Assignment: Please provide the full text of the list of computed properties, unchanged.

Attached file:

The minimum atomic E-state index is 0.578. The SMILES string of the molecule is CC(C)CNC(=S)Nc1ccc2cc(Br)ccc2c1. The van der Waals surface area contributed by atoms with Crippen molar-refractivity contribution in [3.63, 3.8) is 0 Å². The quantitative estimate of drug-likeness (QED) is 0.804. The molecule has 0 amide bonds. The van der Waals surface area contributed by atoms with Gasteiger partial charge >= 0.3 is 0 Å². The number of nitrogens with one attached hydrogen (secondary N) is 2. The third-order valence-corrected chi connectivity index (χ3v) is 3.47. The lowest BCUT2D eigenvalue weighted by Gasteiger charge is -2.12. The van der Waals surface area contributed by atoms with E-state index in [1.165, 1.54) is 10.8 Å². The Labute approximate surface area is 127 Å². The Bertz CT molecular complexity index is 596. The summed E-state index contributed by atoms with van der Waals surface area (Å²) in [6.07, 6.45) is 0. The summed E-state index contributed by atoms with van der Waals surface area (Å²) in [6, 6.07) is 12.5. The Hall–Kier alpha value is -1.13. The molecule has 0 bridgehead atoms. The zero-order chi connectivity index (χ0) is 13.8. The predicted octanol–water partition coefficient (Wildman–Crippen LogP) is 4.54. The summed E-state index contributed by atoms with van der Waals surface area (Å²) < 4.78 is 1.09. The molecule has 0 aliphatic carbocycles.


The minimum atomic E-state index is 0.578. The SMILES string of the molecule is CC(C)CNC(=S)Nc1ccc2cc(Br)ccc2c1. The van der Waals surface area contributed by atoms with Crippen molar-refractivity contribution in [3.63, 3.8) is 0 Å². The quantitative estimate of drug-likeness (QED) is 0.804. The molecule has 0 amide bonds. The van der Waals surface area contributed by atoms with Gasteiger partial charge >= 0.3 is 0 Å². The number of nitrogens with one attached hydrogen (secondary N) is 2. The third-order valence-corrected chi connectivity index (χ3v) is 3.47. The lowest BCUT2D eigenvalue weighted by Gasteiger charge is -2.12. The van der Waals surface area contributed by atoms with E-state index in [1.165, 1.54) is 10.8 Å². The Labute approximate surface area is 127 Å². The Bertz CT molecular complexity index is 596. The summed E-state index contributed by atoms with van der Waals surface area (Å²) in [6.07, 6.45) is 0. The summed E-state index contributed by atoms with van der Waals surface area (Å²) in [6, 6.07) is 12.5. The Hall–Kier alpha value is -1.13. The molecule has 0 bridgehead atoms. The zero-order chi connectivity index (χ0) is 13.8. The predicted octanol–water partition coefficient (Wildman–Crippen LogP) is 4.54. The summed E-state index contributed by atoms with van der Waals surface area (Å²) < 4.78 is 1.09. The molecule has 0 aliphatic carbocycles.